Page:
SoundRoots / Spin The Globe
Top 10 World Music Albums - January 2007
1.Ojos de Brujo: Techari
2. Samba Squad: Batuque
3. Forro in the Dark: Bonfires of Sao Joao
4. Ismael Lo: Senegal
5. Andy Palacio & The Garifuna Collective: Watina
6. Tartit: Abacabok
7. Vieux Farka Toure: Vieux Farka Toure
8. Chambao: Pokito a Poko
9. Vajas: Sacred Stone
10. Boom Pam: Boom Pam
World Music Tidbits:
Last weekend's 3rd annual World Sacred Music Festival featured stunning performances, and I feel sorry for the folks who stayed home to watch what I understand was a dismal Super Bowl game. I'll try to refrain from saying "nyah, nyah, nah nyah, nyah!"
Favela Chic: An acquaintance recently told me she prefers resorts to third-world villages because she doesn't like her vacations tinged with guilt. She would undoubtedly shudder at the rich but emotionally powerful vacations some are choosing. I keep running across articles on tourism in South African townships (Washington Times, Christian Science Monitor), for example. In fact, Johannesburg provides a handy Tourist Guide to Visiting Soweto. The favelas of Rio are also luring tourists (Christian Science Monitor).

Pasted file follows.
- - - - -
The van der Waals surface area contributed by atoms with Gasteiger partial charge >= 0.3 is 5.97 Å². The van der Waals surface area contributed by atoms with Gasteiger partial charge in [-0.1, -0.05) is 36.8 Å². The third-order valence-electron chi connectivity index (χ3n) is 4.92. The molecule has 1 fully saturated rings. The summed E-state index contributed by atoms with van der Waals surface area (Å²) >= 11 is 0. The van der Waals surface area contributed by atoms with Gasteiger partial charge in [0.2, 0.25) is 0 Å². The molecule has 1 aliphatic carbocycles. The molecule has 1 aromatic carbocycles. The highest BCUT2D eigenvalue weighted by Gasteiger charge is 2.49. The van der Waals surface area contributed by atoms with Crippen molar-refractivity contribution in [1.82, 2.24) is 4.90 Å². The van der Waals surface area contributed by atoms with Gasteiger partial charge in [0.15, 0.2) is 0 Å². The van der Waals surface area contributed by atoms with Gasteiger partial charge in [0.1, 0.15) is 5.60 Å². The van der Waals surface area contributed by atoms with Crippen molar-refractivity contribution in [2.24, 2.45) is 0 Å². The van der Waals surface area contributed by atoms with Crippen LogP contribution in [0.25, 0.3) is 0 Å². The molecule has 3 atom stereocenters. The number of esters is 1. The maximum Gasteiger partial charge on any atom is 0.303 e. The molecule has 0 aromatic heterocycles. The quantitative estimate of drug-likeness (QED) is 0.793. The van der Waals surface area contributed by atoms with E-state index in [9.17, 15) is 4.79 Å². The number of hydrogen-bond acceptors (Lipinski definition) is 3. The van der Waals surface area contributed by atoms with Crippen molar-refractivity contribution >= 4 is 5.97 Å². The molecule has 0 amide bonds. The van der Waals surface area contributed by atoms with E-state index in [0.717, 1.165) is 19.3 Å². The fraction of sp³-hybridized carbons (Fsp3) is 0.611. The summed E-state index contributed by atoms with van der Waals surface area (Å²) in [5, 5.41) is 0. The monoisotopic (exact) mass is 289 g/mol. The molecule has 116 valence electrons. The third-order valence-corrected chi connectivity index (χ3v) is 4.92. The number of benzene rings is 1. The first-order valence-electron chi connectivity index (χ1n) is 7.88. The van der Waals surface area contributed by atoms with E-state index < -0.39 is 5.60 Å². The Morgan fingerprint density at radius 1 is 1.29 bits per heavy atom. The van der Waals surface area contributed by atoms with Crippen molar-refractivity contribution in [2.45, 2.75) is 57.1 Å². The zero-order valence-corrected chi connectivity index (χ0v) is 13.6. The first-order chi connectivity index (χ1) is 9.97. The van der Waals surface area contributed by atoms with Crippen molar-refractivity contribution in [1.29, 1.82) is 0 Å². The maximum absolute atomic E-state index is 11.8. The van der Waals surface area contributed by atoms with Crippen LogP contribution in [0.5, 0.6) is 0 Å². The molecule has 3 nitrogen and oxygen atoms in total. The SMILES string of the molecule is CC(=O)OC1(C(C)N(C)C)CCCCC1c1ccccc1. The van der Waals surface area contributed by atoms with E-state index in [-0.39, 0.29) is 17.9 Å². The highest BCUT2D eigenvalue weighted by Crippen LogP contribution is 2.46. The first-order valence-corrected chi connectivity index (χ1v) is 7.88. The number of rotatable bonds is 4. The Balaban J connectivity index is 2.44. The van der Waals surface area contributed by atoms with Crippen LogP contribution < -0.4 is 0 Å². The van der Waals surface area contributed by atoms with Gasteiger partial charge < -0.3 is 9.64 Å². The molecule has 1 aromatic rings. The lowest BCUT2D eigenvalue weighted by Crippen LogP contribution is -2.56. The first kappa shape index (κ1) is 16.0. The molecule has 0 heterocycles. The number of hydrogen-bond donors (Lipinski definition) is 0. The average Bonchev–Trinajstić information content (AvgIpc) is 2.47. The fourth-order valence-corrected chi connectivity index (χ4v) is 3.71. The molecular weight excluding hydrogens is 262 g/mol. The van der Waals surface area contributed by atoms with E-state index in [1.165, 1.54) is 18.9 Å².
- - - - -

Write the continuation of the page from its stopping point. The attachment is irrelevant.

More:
We've been greatly enjoying the CBC TV series "Little Mosque on the Prairie," a light but smart look at a small Canadian prairie town dealing in various ways with Muslims in their midst. There's the ignorant, incendiary radio host, the shallow mayor, a helpful older Anglican minister (and the mosque's landlord), and a variety of Muslims including the open-minded but inexperienced imam, older immigrants from Nigeria, Pakistan, and Lebanon, and a Canadian woman convert. The characters (at least the Muslim ones) are developing some depth, and the clever writing makes religion funny again. When told to keep certain things to himself so as not to offend Christians coming to a mosque open house, Pakistani Baber Siddiqui says "They'll think we're wierd? They drink the blood of Christ!" You can catch some clips at the show's website.
The results of the pop-oriented World Song Festival 2006 are out, though not of much interest to fans of world music with real roots.
Finally, we've been inundated recently with people touting new technologies and such. What do they want you to know? Among other things, that there's a new flash music player called MOG, with content focusing on roots, rock, and reggae (what, no ragas?); there's a new peer-to-peer thing out called GigaTribe; and the Guardian shares a list of where to download music legally. Other suggestions removed for your mental protection.